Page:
No stranger to Eurovision, SuRie’s journey started in 2015 where she was a backing dancer and vocalist for Loïc Nottet who was representing Belgium coming 4th with Rhythm Inside and she returned again with the Belgians in 2017, supporting Blanche and City Lights as Musical Director placing 4th. Her Eurovision path continued with invitations to song-writing camps throughout Europe, ultimately being approached to participate in Eurovision: You Decide, with the inspirational pop anthem Storm, winning the public and jury vote to represent the United Kingdom at the Eurovision Song Contest 2018.

As we approach Eurovision is it starting to feel more like a reality?

It is. It all feels real and right and I’m really enjoying the ride. There are still some incredibly surreal surprises and bonuses such as the pre-Eurovision gig in Tel Aviv, Israel Calling, which was such a special show in front of 25,000 supportive party people, and I just hope there will be more moments like that, flashing past in an exciting blur!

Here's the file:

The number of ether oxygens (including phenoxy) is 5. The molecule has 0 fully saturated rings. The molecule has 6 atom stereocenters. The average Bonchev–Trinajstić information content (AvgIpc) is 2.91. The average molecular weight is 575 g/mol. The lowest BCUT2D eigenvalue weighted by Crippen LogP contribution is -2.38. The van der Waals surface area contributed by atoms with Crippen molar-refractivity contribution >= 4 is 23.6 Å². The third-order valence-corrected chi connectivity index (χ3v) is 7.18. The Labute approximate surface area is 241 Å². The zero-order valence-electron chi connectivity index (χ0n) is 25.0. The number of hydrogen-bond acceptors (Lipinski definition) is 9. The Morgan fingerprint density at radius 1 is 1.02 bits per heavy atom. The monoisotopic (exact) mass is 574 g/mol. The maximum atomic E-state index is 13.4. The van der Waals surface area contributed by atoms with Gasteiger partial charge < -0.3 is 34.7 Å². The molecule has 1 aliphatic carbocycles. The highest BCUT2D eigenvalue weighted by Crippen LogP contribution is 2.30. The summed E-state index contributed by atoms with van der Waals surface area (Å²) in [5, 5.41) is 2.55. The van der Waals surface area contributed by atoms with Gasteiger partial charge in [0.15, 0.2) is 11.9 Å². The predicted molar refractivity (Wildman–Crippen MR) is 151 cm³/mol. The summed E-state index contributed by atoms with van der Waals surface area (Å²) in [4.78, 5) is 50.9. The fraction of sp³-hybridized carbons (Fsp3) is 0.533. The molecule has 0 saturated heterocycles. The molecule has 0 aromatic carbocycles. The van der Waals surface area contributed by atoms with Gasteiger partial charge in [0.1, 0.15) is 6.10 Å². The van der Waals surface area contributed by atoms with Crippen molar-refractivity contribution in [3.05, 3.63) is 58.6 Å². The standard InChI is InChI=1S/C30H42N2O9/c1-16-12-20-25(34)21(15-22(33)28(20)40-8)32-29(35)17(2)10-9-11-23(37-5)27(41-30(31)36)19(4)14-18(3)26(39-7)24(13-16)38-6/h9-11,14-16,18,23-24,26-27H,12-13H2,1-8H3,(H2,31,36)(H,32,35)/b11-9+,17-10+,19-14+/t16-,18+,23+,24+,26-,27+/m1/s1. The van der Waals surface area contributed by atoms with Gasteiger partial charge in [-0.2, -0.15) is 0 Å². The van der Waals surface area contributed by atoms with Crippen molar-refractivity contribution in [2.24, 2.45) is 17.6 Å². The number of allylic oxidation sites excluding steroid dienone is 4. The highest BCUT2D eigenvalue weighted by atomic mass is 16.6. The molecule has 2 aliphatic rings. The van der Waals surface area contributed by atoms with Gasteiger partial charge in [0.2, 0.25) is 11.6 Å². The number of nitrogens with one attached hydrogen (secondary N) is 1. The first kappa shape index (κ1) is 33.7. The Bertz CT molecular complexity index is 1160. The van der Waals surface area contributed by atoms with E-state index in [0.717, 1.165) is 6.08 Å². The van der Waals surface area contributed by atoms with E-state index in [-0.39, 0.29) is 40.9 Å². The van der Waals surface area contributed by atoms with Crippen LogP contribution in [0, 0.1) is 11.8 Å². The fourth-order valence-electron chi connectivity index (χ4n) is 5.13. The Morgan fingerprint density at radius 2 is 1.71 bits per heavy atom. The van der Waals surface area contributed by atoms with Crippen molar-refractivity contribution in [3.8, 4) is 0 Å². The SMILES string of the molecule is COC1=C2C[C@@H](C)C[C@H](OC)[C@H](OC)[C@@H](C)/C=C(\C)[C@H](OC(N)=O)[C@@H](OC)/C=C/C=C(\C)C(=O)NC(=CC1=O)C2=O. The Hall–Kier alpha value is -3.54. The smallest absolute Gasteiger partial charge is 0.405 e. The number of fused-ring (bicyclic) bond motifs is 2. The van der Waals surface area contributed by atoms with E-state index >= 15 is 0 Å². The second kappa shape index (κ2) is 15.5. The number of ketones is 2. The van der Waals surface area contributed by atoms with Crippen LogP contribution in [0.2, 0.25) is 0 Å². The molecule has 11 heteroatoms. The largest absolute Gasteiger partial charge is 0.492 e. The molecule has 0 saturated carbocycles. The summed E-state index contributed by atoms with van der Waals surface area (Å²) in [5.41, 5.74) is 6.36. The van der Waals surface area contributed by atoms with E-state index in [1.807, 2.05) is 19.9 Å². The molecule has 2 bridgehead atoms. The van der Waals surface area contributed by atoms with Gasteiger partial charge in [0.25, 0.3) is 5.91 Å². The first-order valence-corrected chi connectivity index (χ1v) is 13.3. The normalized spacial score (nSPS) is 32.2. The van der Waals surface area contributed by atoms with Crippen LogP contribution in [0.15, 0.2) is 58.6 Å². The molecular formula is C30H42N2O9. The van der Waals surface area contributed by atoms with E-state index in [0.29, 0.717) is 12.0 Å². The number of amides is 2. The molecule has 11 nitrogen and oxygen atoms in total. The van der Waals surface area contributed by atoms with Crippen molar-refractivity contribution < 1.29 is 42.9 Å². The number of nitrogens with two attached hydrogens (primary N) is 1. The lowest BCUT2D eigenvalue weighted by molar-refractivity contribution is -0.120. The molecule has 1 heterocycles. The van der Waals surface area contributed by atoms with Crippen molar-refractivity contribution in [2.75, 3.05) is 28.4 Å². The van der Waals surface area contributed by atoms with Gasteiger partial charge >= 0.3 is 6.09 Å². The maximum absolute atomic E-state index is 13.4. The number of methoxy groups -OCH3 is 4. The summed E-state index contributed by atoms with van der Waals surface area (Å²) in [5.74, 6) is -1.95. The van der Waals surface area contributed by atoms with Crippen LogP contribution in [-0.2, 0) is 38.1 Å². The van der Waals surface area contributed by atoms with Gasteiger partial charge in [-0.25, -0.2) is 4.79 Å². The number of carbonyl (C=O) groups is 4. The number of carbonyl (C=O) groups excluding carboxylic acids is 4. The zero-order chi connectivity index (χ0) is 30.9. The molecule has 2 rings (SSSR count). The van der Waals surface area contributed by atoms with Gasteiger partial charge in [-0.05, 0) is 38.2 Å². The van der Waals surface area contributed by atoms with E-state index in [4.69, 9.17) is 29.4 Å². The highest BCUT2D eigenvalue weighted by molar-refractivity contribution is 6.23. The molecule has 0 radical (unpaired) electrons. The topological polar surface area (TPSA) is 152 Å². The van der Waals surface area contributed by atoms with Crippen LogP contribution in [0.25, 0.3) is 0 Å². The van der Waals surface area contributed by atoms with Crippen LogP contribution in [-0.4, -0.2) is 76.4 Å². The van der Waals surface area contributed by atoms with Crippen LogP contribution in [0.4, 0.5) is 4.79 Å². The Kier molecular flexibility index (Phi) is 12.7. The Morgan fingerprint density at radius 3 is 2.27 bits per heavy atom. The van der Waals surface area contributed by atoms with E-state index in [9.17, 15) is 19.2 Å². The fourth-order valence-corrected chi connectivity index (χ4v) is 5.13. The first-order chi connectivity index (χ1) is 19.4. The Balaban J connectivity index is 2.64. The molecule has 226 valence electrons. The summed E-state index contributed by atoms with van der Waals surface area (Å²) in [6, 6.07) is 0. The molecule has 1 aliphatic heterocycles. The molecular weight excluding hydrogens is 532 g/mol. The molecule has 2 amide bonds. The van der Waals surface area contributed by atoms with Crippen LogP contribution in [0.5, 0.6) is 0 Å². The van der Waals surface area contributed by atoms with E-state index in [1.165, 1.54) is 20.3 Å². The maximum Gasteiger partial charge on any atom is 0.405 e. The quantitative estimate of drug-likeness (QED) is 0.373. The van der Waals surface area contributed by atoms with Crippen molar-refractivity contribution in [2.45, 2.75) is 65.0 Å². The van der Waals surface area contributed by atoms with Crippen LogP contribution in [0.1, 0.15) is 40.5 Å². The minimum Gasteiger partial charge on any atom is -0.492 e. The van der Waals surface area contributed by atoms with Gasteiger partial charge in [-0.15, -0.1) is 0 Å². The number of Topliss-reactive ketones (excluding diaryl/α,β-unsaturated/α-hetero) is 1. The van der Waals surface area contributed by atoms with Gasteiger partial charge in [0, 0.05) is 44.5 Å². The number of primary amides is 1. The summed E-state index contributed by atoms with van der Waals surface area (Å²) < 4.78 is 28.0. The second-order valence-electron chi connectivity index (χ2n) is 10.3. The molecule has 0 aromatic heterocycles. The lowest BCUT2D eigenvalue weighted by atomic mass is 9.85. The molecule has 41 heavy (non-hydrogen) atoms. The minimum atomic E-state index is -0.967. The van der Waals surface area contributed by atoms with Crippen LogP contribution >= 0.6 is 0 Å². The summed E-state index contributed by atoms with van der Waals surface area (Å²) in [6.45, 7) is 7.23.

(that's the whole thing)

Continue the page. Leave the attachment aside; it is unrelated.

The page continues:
What have you been doing since winning Eurovision: You Decide?

We’ve been working hard to refine some of the production elements on Storm, (including adding a gorgeous real string section and real acoustic piano), chatting to the amazing Graham Norton, shooting the music video, lots of busy promotional work, enjoying the pre-Eurovision parties and the opportunity to meet lots of fans. There might have been some sleeping and eating in there somewhere, but don’t ask me what day it is as I have no idea…

How does it feel to be representing the United Kingdom?